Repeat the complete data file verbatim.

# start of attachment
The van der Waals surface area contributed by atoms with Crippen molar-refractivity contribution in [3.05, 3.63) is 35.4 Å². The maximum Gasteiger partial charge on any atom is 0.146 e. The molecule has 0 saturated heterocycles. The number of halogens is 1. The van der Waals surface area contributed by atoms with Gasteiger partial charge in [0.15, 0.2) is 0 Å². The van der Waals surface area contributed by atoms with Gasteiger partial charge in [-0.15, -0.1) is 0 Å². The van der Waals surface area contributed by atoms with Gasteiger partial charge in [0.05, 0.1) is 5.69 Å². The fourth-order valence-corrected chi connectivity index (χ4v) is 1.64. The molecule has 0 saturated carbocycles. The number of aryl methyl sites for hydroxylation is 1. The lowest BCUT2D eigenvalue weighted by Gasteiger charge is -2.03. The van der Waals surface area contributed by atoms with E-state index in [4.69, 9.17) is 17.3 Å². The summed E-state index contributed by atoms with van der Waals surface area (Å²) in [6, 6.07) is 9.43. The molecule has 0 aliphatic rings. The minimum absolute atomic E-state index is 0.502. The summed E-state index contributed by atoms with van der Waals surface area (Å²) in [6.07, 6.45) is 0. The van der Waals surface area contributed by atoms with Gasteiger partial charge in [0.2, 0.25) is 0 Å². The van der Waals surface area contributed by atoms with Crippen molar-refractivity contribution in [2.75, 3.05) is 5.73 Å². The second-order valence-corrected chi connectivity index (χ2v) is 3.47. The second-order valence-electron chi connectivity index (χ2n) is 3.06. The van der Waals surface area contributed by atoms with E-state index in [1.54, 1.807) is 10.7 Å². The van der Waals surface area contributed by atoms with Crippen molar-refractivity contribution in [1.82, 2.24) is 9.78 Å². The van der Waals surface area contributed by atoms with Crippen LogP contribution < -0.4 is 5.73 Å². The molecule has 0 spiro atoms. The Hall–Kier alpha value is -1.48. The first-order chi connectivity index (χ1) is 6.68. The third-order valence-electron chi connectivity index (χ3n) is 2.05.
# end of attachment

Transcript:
The van der Waals surface area contributed by atoms with Crippen molar-refractivity contribution in [3.05, 3.63) is 35.4 Å². The maximum Gasteiger partial charge on any atom is 0.146 e. The molecule has 0 saturated heterocycles. The number of halogens is 1. The van der Waals surface area contributed by atoms with Gasteiger partial charge in [0.15, 0.2) is 0 Å². The van der Waals surface area contributed by atoms with Gasteiger partial charge in [-0.15, -0.1) is 0 Å². The van der Waals surface area contributed by atoms with Gasteiger partial charge in [0.05, 0.1) is 5.69 Å². The fourth-order valence-corrected chi connectivity index (χ4v) is 1.64. The molecule has 0 saturated carbocycles. The number of aryl methyl sites for hydroxylation is 1. The lowest BCUT2D eigenvalue weighted by Gasteiger charge is -2.03. The van der Waals surface area contributed by atoms with E-state index in [4.69, 9.17) is 17.3 Å². The summed E-state index contributed by atoms with van der Waals surface area (Å²) in [6, 6.07) is 9.43. The molecule has 0 aliphatic rings. The minimum absolute atomic E-state index is 0.502. The summed E-state index contributed by atoms with van der Waals surface area (Å²) in [6.07, 6.45) is 0. The van der Waals surface area contributed by atoms with Gasteiger partial charge in [0.2, 0.25) is 0 Å². The van der Waals surface area contributed by atoms with Crippen molar-refractivity contribution in [2.75, 3.05) is 5.73 Å². The second-order valence-corrected chi connectivity index (χ2v) is 3.47. The second-order valence-electron chi connectivity index (χ2n) is 3.06. The van der Waals surface area contributed by atoms with E-state index in [1.54, 1.807) is 10.7 Å². The van der Waals surface area contributed by atoms with Crippen molar-refractivity contribution in [1.82, 2.24) is 9.78 Å². The van der Waals surface area contributed by atoms with Crippen LogP contribution < -0.4 is 5.73 Å². The molecule has 0 spiro atoms. The Hall–Kier alpha value is -1.48. The first-order chi connectivity index (χ1) is 6.68. The third-order valence-electron chi connectivity index (χ3n) is 2.05.